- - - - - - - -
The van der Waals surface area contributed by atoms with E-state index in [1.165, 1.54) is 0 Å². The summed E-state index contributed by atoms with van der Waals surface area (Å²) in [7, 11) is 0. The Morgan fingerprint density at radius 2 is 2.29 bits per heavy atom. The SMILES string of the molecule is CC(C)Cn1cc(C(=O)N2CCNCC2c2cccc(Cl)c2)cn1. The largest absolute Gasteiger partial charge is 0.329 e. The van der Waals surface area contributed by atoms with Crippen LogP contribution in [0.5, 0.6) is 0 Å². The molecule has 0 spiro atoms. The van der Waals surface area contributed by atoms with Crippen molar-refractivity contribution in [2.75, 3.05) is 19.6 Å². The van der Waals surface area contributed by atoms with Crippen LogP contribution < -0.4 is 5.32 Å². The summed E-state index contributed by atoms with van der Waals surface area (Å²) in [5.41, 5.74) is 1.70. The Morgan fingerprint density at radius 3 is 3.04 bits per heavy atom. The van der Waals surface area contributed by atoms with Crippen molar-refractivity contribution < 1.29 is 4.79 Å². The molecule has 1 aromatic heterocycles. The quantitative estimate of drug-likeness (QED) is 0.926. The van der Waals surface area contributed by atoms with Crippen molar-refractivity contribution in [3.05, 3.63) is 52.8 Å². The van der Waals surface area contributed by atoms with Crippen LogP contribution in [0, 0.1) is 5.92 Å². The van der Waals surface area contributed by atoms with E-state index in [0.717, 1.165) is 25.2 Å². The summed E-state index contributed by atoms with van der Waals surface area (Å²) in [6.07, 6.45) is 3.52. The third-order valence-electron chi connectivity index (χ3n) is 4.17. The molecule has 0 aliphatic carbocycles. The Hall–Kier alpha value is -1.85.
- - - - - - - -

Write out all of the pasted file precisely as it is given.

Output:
The van der Waals surface area contributed by atoms with E-state index in [1.165, 1.54) is 0 Å². The summed E-state index contributed by atoms with van der Waals surface area (Å²) in [7, 11) is 0. The Morgan fingerprint density at radius 2 is 2.29 bits per heavy atom. The SMILES string of the molecule is CC(C)Cn1cc(C(=O)N2CCNCC2c2cccc(Cl)c2)cn1. The largest absolute Gasteiger partial charge is 0.329 e. The van der Waals surface area contributed by atoms with Crippen LogP contribution in [0.5, 0.6) is 0 Å². The molecule has 0 spiro atoms. The van der Waals surface area contributed by atoms with Crippen molar-refractivity contribution in [2.75, 3.05) is 19.6 Å². The van der Waals surface area contributed by atoms with Crippen LogP contribution < -0.4 is 5.32 Å². The summed E-state index contributed by atoms with van der Waals surface area (Å²) in [5.41, 5.74) is 1.70. The Morgan fingerprint density at radius 3 is 3.04 bits per heavy atom. The van der Waals surface area contributed by atoms with Crippen molar-refractivity contribution < 1.29 is 4.79 Å². The molecule has 1 aromatic heterocycles. The quantitative estimate of drug-likeness (QED) is 0.926. The van der Waals surface area contributed by atoms with Crippen molar-refractivity contribution in [3.05, 3.63) is 52.8 Å². The van der Waals surface area contributed by atoms with Crippen LogP contribution in [0, 0.1) is 5.92 Å². The van der Waals surface area contributed by atoms with E-state index in [0.717, 1.165) is 25.2 Å². The summed E-state index contributed by atoms with van der Waals surface area (Å²) in [6.07, 6.45) is 3.52. The third-order valence-electron chi connectivity index (χ3n) is 4.17. The molecule has 0 aliphatic carbocycles. The Hall–Kier alpha value is -1.85.